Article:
Easy credit and longer-term loans currently being offered at auto dealerships can make buying an expensive car alluring. Greg McBride, chief financial analyst at the Bankrate.com website, says consumers with poor credit shouldn’t bite.

Consumers tend to focus on the payment rather than the interest rate, which likely will be far higher than the below 3-percent rate now available to those with good credit.

“They engage in the dangerous financial habit known as payment shopping,” McBride says.

Here’s what he suggests instead.

— Buy a lower-priced car or a used car with a shorter payoff period. Paying it off will help you get a lower interest rate on your next car.

— Don’t be fooled by the payment on a loan that’s six years or longer. Look at the interest rate, which could be double or more what borrowers with good credit can get. It will take years for you to build any equity in your car.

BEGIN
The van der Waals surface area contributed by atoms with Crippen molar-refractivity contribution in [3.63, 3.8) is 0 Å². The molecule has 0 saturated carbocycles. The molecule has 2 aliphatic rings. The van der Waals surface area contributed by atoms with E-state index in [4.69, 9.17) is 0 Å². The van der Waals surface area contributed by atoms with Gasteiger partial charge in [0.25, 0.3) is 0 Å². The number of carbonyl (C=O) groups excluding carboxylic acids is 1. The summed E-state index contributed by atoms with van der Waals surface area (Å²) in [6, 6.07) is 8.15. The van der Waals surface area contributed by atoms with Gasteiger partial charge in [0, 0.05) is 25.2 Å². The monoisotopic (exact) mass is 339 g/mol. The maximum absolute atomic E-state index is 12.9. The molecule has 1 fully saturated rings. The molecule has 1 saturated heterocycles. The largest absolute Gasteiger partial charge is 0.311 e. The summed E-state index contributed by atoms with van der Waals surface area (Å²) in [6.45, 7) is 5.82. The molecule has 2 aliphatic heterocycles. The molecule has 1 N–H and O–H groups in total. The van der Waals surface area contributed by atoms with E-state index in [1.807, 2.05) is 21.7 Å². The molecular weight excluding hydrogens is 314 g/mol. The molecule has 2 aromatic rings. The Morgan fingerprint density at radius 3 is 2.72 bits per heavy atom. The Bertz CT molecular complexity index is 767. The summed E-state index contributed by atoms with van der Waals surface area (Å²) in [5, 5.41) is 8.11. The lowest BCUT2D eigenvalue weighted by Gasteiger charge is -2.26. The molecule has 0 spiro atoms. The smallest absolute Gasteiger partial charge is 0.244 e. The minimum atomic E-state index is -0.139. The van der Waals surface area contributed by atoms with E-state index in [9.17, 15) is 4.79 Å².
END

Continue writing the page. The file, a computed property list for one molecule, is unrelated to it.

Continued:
— Don’t buy a car until you pay down other debts and improve your credit rating.

— Try to save for a bigger down payment. This could get you a lower interest rate.

(© Copyright 2014 The Associated Press. All Rights Reserved. This material may not be published, broadcast, rewritten or redistributed.)

Comments

Leave a Reply

Please log in using one of these methods to post your comment:

Twitter picture

You are commenting using your Twitter account. Log Out / Change )

Facebook photo

You are commenting using your Facebook account. Log Out / Change )

Google+ photo

You are commenting using your Google+ account. Log Out / Change )

Connecting to %s

More From CBS Tampa

A Florida Gator Leaves School Early For NFL DraftHis size, strength and quickness have NFL scouts projecting him to be an early round pick.
It's a Date | November 2017It's a Date is our monthly calendar created to help you keep up with everything Tampa Bay has to offer!

Listen Live